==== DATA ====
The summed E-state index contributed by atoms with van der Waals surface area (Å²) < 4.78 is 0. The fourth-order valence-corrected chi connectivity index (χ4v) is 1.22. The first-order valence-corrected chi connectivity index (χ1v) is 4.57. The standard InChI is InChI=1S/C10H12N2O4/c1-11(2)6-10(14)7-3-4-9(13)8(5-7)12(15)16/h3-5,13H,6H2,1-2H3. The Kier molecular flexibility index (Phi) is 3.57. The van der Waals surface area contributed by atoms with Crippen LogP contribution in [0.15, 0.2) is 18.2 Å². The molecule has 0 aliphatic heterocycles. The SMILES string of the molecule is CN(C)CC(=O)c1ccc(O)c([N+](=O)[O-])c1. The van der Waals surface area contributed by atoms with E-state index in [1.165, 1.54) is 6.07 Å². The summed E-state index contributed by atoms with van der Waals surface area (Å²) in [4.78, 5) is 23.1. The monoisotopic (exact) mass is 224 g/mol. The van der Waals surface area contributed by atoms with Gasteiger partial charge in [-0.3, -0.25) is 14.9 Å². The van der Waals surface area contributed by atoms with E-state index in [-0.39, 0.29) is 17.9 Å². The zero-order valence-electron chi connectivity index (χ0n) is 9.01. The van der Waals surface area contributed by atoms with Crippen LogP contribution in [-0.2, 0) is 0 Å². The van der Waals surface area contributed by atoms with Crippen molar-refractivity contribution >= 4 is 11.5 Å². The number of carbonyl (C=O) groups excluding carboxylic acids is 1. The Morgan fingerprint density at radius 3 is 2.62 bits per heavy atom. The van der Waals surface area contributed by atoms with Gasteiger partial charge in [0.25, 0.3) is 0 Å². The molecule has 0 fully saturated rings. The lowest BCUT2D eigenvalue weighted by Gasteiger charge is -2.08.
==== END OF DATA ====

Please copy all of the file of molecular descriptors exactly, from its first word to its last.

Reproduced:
The summed E-state index contributed by atoms with van der Waals surface area (Å²) < 4.78 is 0. The fourth-order valence-corrected chi connectivity index (χ4v) is 1.22. The first-order valence-corrected chi connectivity index (χ1v) is 4.57. The standard InChI is InChI=1S/C10H12N2O4/c1-11(2)6-10(14)7-3-4-9(13)8(5-7)12(15)16/h3-5,13H,6H2,1-2H3. The Kier molecular flexibility index (Phi) is 3.57. The van der Waals surface area contributed by atoms with Crippen LogP contribution in [0.15, 0.2) is 18.2 Å². The molecule has 0 aliphatic heterocycles. The SMILES string of the molecule is CN(C)CC(=O)c1ccc(O)c([N+](=O)[O-])c1. The van der Waals surface area contributed by atoms with E-state index in [1.165, 1.54) is 6.07 Å². The summed E-state index contributed by atoms with van der Waals surface area (Å²) in [4.78, 5) is 23.1. The monoisotopic (exact) mass is 224 g/mol. The van der Waals surface area contributed by atoms with Gasteiger partial charge in [-0.3, -0.25) is 14.9 Å². The van der Waals surface area contributed by atoms with E-state index in [-0.39, 0.29) is 17.9 Å². The zero-order valence-electron chi connectivity index (χ0n) is 9.01. The van der Waals surface area contributed by atoms with Crippen LogP contribution in [-0.2, 0) is 0 Å². The van der Waals surface area contributed by atoms with Crippen molar-refractivity contribution >= 4 is 11.5 Å². The number of carbonyl (C=O) groups excluding carboxylic acids is 1. The Morgan fingerprint density at radius 3 is 2.62 bits per heavy atom. The van der Waals surface area contributed by atoms with Gasteiger partial charge in [0.25, 0.3) is 0 Å². The molecule has 0 fully saturated rings. The lowest BCUT2D eigenvalue weighted by Gasteiger charge is -2.08.